Friday, April 27, 2018

Adam Ant – "Goody Two Shoes" (1982)

You don't drink, don't smoke
What do you do?

Earlier this month – on Friday the 13th – I attended the grand opening of True Respite Brewing, which is located just a few miles from my Rockville home.

True Respite Brewing’s grand 
opening drew a big crowd
I wasn’t the only big shot there.  Maryland Governor Larry Hogan handled ribbon-cutting duties, and the event was also attended by Montgomery County Council President Hans Reimer, State Senator Roger Manno, and Delegate Bonnie Cullison.  (Maryland Comptroller Peter Franchot – who is the Maryland craft brewing industry’s best friend – was traveling, but he sent his Chief of Staff, Len Foxwell, who is the Maryland craft brewing industry’s second-best friend, in his stead.)

Maryland Governor Larry Hogan
at the True Respite ribbon-cutting
It was a great day for True Respite owners Brendan and Bailey O’Leary and head brewer Kenny Allen.

And it was a great day to drink a pint of Gude Two Shoes, a blonde ale with just a hint of mango that hit the spot on what turned out to be a very warm afternoon.  (Gude Two Shoes – the name was inspired by the title of today’s featured song – was a collaboration between True Respite and Saints Row Brewing, which opened in 2017 just a short distance from True Respite).

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Five days later, I was at another brand-new Maryland craft brewery – Crooked Crab Brewing in Odenton.

To work up a thirst, I first took a 90-minute bike ride along the Washington, Baltimore and Annapolis trail, which follows the right of way of a long-defunct electric commuter railway.

The WB&A trail in Anne Arundel County
Unfortunately, I could only ride part of the trail.  That’s because the half of the trail that’s in Anne Arundel County isn’t connected to the half that’s in Prince George’s County.  The Patuxent River forms the dividing line between those counties, who haven’t been able to get their acts together to build a bridge over it to connect the two parts of the trail.  (The Patuxent is almost narrow enough to jump over, and should have been bridged years ago.)

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I went to Crooked Crab to listen to Comptroller Franchot discuss next steps in his efforts to reform Maryland’s antiquated and anticompetitive beer laws.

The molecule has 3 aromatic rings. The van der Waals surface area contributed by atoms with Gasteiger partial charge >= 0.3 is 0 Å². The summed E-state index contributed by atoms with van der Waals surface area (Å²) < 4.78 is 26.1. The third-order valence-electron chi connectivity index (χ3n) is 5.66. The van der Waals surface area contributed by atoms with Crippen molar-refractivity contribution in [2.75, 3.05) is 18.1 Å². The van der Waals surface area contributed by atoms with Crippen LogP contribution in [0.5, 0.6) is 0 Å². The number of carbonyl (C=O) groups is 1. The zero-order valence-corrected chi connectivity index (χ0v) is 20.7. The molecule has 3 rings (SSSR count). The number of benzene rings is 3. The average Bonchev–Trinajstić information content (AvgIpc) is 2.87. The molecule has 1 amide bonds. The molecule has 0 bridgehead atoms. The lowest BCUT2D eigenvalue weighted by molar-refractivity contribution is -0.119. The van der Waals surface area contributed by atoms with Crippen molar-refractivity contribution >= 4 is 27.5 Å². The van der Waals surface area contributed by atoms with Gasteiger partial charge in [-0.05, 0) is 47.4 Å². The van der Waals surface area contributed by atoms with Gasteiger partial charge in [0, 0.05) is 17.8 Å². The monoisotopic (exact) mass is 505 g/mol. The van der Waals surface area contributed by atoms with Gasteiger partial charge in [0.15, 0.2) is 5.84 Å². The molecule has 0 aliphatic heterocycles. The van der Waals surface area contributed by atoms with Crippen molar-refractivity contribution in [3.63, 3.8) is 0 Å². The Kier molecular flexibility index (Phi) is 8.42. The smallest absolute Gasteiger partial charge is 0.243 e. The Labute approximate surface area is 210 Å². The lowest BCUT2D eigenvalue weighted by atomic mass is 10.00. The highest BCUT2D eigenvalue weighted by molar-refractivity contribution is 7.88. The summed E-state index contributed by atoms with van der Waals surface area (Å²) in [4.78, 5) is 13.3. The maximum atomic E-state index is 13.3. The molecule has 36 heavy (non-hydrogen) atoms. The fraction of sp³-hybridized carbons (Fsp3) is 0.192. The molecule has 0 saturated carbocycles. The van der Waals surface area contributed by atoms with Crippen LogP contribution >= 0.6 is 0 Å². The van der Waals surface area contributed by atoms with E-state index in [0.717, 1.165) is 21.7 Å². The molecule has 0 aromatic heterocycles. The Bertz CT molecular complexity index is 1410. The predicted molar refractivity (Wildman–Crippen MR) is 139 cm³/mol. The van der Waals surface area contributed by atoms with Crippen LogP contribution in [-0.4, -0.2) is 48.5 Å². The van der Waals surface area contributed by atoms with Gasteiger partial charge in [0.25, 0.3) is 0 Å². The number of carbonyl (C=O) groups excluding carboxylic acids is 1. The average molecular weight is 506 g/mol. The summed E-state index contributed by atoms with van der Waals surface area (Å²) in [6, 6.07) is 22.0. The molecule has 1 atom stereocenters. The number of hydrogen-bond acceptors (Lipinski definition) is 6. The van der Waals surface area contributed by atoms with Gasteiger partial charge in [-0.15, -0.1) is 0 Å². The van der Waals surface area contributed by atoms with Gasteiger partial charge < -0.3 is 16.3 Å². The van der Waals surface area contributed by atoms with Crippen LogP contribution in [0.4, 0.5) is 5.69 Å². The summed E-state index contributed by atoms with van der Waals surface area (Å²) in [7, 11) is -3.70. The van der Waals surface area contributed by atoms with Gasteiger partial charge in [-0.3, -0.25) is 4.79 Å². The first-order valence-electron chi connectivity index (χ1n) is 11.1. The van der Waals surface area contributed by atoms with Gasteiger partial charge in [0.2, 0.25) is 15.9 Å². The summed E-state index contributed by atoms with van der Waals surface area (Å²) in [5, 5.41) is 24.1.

Sadly, Franchot’s proposed “Reform on Tap” legislation – which would have repealed arbitrary and unjustified limits on the freedom of Maryland brewers to brew, distribute, and sell beer – didn’t get out of committee in the 2018 legislative session.

Crooked Crab co-owner Earl Holman
introduces Comptroller Franchot
It turns out that some of the members of the legislature’s leadership are exceedingly thin-skinned – so thin-skinned that they took serious umbrage with the Comptroller’s willingness to call a spade a spade when it came to the perverseness of current Maryland law, which blatantly favors the interests of beer distributors and retailers over those of brewers and consumers.

Too many legislators seem to believe that those who support the reform of Maryland’s antiquated and anticompetitive beer laws should appear hat in hand, humbly beg for the legislature’s indulgence, and be grateful for whatever legislative pittance that the lawmakers see fit to give them.

When the nine-year-old Oliver Twist famously said “I want some more” because he and his fellow workhouse orphans weren’t given enough gruel to satisfy their hunger, he was beaten for having the audacity to speak honestly.  

And when Maryland’s craft brewers – led by Franchot – appeared in Annapolis earlier this year and correctly told the powers-that-be in the Maryland General Assembly that “We deserve some more,” they were sent packing.  

Franchot – who was elected to his statewide office in 2006 by a wide margin, won by even larger margins in 2010 and 2014, and will no doubt roll up an even larger vote total this fall – isn’t going anywhere.  And he’s not about to give up the fight when it comes to bringing Maryland’s laws into line with the more reasonable ones in neighboring states.